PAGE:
Read part 1 here.

We are called to not just to encourage our leaders but we are also called to act as prophets— to continue the prophetic work of our Lord. Jesus is prophet as well as priest and king. What do prophets do?

Prophets speak God’s truth to God’s people in a specific time and place so that they can do God’s will. To do this in the public arena implies three tasks.

Expose the Lies and Combat them with Divine Truth:  At any time and place, there are deep lies people believe that justify an injustice that is done. For example, the institution of slavery is often justified by the lie that some people are worth more than others. The divine truth is that we are all made in the image of God, equally and infinitely precious.

When we name the lie and the divine truth that disarms it, Christian leaders can experience a change of heart, realizing that they have been making decisions based on a belief that is not of God. In the struggle to desegregate the city of Nashville during the civil rights movement, a key step in the mayor’s conversion from supporting segregation to participating in its demise, was a conversation with a young leader who asked him whether he believed, as a Christian, that people should not be able to sit next to each other in a restaurant merely because of the color of their skin. The mayor had to acknowledge that this belief was not biblical.

Cast a Vision: “In the last days…your young men will see visions, your old men will dream dreams” (Acts 2:17). The Scriptures are full of beautiful visions of shalom, of the beloved community that God desires for his people. Prophets both warn and promise, casting a vision for the world as it should be. When we advocate for justice, we often tend to focus on problems. When we convert our problem language to the language of dreams and visions, leaders can be inspired. We can find ourselves united in a common vision, standing on common sacred ground. Then, a conversation can often become more productive — even with a leader who does not agree with us. Instead of trying to convince a leader to do our will, we can seek together for how to do God’s will.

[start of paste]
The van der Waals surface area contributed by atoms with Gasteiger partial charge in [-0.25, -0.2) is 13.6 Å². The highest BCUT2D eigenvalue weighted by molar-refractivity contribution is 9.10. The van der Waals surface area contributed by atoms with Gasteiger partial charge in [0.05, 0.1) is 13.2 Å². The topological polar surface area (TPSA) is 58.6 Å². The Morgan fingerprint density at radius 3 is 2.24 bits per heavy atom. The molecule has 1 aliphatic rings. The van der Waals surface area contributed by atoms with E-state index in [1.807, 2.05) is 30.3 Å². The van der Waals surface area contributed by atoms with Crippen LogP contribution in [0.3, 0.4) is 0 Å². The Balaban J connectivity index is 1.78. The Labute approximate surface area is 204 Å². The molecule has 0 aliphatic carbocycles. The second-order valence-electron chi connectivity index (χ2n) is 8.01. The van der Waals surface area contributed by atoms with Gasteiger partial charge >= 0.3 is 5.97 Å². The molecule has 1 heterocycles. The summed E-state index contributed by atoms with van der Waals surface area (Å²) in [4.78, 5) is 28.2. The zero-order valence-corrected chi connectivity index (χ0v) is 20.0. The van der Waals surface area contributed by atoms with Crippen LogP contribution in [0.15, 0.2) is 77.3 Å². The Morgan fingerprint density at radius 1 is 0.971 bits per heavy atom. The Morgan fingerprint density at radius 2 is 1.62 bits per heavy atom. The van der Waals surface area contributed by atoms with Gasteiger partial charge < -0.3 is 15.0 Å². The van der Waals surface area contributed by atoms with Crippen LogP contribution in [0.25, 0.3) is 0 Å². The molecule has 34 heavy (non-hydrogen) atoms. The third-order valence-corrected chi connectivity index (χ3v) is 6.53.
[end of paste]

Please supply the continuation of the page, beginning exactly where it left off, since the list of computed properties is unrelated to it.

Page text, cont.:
Speaking the Language of the Heart: We tend to approach leaders with statistics and rational arguments. While this is important, it is often insufficient. People make decisions on the basis of both the right and left brains, the mind, and the heart. The prophet Jeremiah broke a pot. Jesus washed feet and broke bread. These were symbols that spoke more powerfully than words. Sometimes the people of God need to sing as well as talk, use images and tell stories as well as providing rational reasons for policies that save children.

Rev. Alexia Salvatierra is an ordained pastor in the Evangelical Lutheran Church in America, with over 30 years of experience in ecumenical, multifaith and community ministry, community organizing and legislative advocacy. For over 11 years, she was the executive director of Clergy and Laity United for Economic Justice. She currently serves as the director of justice ministries for the Southwest California Synod of the Evangelical Lutheran Church in America and consults with national/international organizations, including World Vision, InterVarsity, Sojourners, the Christian Community Development Association, Auburn Theological Seminary and Interfaith Worker Justice.

She is the author of Faith-Rooted Organizing: Mobilizing the Church in Service to the World, published by InterVarsity Press.

This is the final post in a four part series authored by Rev. Alexia Salvatierra for our January biblical justice series.

Photo: © 2014 Genesis Photos/ photo by Garrett Hubbard

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